“Imagine going to get some advice and medication about a case of VD and then immediately going to the make-up counter to buy a bottle of perfume,” he says. “Even if the information was stored separately, customers wouldn’t necessarily trust or understand such a technologically successful system.”

In trials in Norfolk, Devon and Cornwall, over 200,000 people registered for cards with almost 40 per cent of all adult women in the trial areas holding the card. But experience shows that the cost of interpreting and using the data on a large scale often deters retailers. There is little evidence that retailers have used the information gathered via loyalty schemes to great effect in the past two years.

Diana Dunn, managing director of the direct marketing agency Triangle, which worked on the launch of the Safeway ABC card, says she suspects retailers have not used the data collected from loyalty schemes to the extent that they first intended. “It will be good to see a retailer do what they say they will do with loyalty schemes, and maybe Boots will, but the huge investment required to do it properly will not be undertaken lightly.”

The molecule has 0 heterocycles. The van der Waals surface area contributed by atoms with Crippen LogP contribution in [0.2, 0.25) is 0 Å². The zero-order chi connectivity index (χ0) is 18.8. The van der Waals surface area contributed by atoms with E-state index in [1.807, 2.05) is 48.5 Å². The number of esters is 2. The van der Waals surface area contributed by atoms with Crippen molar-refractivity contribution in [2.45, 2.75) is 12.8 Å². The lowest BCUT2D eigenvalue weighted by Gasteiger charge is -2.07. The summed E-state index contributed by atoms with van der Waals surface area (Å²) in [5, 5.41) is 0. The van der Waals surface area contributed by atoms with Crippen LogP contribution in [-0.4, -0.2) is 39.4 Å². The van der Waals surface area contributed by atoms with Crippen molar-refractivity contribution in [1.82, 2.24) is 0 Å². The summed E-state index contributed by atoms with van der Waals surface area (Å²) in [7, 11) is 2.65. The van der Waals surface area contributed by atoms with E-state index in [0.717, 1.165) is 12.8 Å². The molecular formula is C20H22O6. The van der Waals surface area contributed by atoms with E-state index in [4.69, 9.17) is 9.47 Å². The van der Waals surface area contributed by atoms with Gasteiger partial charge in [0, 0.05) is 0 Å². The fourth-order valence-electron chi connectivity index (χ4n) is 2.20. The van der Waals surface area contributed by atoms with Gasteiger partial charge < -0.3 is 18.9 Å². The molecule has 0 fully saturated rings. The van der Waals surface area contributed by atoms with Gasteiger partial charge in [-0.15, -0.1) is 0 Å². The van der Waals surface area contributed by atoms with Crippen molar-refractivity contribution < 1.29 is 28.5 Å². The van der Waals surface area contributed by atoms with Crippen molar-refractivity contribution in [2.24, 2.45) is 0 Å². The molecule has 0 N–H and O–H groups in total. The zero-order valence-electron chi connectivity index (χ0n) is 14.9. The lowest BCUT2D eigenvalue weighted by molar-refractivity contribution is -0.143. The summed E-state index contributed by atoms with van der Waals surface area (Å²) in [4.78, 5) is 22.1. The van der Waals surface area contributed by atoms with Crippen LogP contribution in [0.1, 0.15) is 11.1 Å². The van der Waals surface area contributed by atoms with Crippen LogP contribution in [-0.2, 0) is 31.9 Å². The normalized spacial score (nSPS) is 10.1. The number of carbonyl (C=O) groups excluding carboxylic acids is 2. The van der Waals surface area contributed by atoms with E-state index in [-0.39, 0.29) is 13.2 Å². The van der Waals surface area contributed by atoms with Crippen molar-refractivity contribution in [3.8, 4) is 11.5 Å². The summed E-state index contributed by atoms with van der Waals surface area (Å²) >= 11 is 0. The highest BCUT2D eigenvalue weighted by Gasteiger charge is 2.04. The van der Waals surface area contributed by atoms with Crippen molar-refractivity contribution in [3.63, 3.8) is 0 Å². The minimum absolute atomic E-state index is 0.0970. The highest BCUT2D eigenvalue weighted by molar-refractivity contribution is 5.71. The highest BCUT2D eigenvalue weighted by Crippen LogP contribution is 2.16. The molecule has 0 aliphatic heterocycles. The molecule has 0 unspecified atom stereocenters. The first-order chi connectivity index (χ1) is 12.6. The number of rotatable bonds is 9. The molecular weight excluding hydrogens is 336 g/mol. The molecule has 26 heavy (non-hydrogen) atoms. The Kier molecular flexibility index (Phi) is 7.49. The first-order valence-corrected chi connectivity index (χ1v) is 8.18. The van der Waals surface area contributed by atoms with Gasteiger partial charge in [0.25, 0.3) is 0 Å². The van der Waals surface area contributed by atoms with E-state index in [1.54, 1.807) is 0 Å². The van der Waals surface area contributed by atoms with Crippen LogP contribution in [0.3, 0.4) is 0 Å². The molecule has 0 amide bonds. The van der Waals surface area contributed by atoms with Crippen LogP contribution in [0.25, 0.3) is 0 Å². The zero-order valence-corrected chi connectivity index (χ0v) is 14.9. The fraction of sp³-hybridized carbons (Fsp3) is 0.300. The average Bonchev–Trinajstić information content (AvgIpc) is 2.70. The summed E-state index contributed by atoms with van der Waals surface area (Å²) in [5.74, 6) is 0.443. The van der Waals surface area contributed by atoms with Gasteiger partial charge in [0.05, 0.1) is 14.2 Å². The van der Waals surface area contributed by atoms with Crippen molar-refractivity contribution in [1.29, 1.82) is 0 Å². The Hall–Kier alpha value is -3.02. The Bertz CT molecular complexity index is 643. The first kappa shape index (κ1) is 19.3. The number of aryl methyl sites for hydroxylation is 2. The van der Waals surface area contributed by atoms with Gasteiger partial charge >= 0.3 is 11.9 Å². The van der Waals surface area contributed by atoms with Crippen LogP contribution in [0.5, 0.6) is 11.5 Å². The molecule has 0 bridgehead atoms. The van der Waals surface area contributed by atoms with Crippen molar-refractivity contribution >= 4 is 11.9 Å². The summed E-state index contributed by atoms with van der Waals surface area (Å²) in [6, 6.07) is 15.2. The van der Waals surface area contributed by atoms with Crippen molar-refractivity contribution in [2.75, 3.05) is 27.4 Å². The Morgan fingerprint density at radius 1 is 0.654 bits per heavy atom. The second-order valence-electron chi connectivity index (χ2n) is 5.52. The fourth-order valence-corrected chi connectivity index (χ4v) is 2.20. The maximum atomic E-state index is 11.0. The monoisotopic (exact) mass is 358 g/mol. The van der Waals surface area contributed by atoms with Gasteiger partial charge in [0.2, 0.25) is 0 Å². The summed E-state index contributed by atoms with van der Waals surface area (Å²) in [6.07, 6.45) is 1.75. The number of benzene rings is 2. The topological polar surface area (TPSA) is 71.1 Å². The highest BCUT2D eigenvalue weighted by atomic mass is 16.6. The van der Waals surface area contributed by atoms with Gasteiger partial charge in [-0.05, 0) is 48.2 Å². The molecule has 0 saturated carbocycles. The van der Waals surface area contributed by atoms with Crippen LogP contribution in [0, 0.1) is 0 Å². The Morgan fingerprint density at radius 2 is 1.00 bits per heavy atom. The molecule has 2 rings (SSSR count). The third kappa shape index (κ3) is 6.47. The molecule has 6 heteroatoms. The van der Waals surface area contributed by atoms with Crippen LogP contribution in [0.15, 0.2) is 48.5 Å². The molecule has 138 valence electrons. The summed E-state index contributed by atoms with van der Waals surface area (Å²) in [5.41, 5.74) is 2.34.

Tesco’s decision to launch its Clubcard scheme two years ago was perhaps more cunning than it seemed at first. By sparking what has now become a compulsory requirement among all the major retailers, it is driving up retail costs for its competitors.

Boots hopes to have 8 million consumers signed up to the Advantage card within 12 months. That would make it a serious player in the loyalty card market. But of more interest will be the type of information collected and how it is used. Boots is playing a long game for now, built on defence rather than attack.